Born in Mattawa, Ontario, Rodden officiated in 1,187 National Hockey League games. As a football coach, he led the Hamilton Tigers to Grey Cup championships in 1928 and 1929. The Mike Rodden Arena & Community Centre in Mattawa is named in his honour.
Rodden's primary occupation was sports journalist. He started working at the Toronto Globe (now The Globe and Mail) as a reporter in 1918, rising to sports editor 10 years later. He worked at the Globe for 18 years before moving to the Kingston Whig-Standard in 1936 when the Globe merged with The Mail and Empire. He remained sports editor there until 1958 and contributed a weekly column to the paper until a few weeks before his death in 1978 at age 86.
Rodden left his hometown at age 15 to attend the University of Ottawa. He was a student at Queen's University from 1910 to 1913, earning 15 letters in rugby football and ice hockey over that period. He went on to play football for Toronto Parkdale (1915) and the Toronto Argonauts (1919–1920). He would also coach both of those teams, and was head coach of the Tigers from 1927–1930 and in 1937.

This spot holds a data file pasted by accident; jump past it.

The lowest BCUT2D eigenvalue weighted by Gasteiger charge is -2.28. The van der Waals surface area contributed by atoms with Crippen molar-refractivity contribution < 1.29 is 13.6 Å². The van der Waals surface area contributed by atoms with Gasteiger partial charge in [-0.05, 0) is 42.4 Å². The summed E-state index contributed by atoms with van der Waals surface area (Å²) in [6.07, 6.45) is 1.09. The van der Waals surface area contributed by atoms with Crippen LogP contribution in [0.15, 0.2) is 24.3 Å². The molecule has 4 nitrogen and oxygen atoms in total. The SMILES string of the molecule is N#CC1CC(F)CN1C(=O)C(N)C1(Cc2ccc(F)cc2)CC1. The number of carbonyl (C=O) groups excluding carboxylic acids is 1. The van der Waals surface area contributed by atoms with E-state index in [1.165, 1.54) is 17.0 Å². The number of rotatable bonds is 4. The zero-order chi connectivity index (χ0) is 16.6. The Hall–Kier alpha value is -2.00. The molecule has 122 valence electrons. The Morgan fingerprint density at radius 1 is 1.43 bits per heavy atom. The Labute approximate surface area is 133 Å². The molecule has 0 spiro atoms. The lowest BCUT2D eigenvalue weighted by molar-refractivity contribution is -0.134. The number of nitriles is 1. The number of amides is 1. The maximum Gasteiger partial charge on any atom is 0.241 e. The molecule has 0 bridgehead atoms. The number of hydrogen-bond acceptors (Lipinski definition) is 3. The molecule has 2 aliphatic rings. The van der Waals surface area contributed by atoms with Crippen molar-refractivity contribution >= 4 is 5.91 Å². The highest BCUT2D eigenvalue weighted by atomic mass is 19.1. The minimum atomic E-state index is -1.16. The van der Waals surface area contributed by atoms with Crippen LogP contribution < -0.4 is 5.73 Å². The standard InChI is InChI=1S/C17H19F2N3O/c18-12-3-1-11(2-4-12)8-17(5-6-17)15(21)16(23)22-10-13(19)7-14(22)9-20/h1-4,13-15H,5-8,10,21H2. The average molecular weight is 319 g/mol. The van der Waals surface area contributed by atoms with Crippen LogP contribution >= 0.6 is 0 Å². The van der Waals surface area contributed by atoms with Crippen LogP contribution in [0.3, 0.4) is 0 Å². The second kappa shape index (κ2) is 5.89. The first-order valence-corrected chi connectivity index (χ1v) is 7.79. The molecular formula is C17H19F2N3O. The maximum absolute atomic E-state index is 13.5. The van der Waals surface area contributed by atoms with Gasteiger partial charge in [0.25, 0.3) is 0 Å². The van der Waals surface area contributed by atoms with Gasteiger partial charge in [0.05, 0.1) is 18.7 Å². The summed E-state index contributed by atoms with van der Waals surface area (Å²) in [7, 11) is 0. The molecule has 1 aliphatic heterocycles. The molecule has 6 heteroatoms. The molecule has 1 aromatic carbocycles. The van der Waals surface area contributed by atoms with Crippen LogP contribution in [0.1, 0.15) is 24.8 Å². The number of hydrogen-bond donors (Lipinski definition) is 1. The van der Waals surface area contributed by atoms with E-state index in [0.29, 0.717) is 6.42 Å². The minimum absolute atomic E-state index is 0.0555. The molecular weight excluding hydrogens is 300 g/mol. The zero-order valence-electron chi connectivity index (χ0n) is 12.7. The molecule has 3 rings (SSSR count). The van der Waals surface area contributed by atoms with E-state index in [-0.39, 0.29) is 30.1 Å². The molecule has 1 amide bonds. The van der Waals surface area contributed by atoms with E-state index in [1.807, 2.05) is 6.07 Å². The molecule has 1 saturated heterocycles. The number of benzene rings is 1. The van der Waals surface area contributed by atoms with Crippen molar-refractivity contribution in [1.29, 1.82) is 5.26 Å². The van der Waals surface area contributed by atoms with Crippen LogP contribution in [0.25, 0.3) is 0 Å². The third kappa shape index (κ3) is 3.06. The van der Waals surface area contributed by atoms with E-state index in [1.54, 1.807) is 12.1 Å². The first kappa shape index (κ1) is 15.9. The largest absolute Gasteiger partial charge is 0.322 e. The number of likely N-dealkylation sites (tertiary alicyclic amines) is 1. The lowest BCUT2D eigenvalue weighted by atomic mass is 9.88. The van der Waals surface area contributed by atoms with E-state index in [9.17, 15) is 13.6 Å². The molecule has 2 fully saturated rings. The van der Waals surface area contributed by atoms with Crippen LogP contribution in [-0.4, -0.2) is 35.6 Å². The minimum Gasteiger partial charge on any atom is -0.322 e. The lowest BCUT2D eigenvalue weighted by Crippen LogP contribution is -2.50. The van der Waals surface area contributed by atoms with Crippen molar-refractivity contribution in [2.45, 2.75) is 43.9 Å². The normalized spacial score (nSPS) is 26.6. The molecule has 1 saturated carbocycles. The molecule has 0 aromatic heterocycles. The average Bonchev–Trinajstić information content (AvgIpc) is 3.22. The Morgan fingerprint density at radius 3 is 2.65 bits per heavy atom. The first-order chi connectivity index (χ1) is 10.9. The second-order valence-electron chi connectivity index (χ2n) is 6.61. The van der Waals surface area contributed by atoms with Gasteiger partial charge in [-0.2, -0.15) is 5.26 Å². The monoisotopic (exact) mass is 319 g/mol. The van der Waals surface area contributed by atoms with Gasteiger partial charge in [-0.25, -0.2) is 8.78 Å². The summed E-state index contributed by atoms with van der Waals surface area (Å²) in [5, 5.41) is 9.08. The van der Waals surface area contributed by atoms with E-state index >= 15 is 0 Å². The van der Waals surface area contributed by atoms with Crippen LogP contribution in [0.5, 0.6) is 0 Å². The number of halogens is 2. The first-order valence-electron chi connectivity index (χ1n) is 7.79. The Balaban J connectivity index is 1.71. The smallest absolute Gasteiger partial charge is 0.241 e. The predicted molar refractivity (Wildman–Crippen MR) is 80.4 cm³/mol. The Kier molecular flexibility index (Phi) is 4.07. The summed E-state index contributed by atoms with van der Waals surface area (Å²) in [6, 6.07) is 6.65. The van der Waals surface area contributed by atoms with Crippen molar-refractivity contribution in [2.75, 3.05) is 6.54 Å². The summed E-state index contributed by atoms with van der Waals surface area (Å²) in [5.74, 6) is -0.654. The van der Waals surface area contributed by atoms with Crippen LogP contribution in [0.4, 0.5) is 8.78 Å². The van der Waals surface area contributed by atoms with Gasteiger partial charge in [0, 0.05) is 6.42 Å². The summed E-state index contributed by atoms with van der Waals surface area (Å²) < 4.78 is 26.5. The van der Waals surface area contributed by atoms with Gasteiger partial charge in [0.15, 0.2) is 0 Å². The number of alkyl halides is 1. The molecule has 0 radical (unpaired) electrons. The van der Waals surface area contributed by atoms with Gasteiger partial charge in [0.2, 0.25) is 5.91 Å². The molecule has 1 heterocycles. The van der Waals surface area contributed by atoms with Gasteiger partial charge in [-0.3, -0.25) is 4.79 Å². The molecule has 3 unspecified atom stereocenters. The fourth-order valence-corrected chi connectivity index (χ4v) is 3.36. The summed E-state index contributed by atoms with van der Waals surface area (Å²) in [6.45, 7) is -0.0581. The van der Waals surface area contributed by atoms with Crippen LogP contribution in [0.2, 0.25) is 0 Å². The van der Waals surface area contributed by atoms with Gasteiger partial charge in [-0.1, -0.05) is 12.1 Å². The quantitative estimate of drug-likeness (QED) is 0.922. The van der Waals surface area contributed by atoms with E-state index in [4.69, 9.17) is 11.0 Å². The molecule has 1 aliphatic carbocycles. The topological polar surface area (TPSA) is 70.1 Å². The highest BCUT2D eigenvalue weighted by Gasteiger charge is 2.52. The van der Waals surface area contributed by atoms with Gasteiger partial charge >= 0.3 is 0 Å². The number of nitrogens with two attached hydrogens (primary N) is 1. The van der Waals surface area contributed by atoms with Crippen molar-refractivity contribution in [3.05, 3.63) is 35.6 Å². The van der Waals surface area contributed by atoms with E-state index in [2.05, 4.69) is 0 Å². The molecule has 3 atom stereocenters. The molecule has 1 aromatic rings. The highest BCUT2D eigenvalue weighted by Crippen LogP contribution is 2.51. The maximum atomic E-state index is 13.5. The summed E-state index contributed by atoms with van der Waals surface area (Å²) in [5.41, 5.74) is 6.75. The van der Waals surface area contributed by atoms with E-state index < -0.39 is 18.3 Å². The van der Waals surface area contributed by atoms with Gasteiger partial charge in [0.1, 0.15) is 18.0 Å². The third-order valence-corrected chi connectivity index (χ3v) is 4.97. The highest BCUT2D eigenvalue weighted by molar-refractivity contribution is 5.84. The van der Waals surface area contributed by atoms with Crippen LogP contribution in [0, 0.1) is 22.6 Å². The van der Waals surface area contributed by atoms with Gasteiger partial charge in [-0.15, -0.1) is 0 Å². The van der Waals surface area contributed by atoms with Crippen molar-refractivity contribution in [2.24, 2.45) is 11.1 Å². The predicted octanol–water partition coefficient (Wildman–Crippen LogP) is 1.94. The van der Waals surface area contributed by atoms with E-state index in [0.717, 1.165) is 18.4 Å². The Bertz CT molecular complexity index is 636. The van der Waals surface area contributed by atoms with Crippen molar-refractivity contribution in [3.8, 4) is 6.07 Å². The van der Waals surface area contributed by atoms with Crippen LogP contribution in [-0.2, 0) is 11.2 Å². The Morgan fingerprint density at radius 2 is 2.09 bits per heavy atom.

In hockey, Rodden coached De La Salle College, a high school team, in the 1920–21 season. He coached the St. Andrew's College juniors in 1921–22 and St. Mary's in 1923–24. In 1925, he coached the University of Toronto Schools Rugby team to an undefeated season, winning the Canadian Interscholastic Championship. Rodden was coach of the Toronto St. Pats until his contract was terminated in January 1927, just before the club was sold and became the Maple Leafs. He is credited with coaching two games by the NHL. At the same time, he was working as a referee for the Ontario Hockey Association.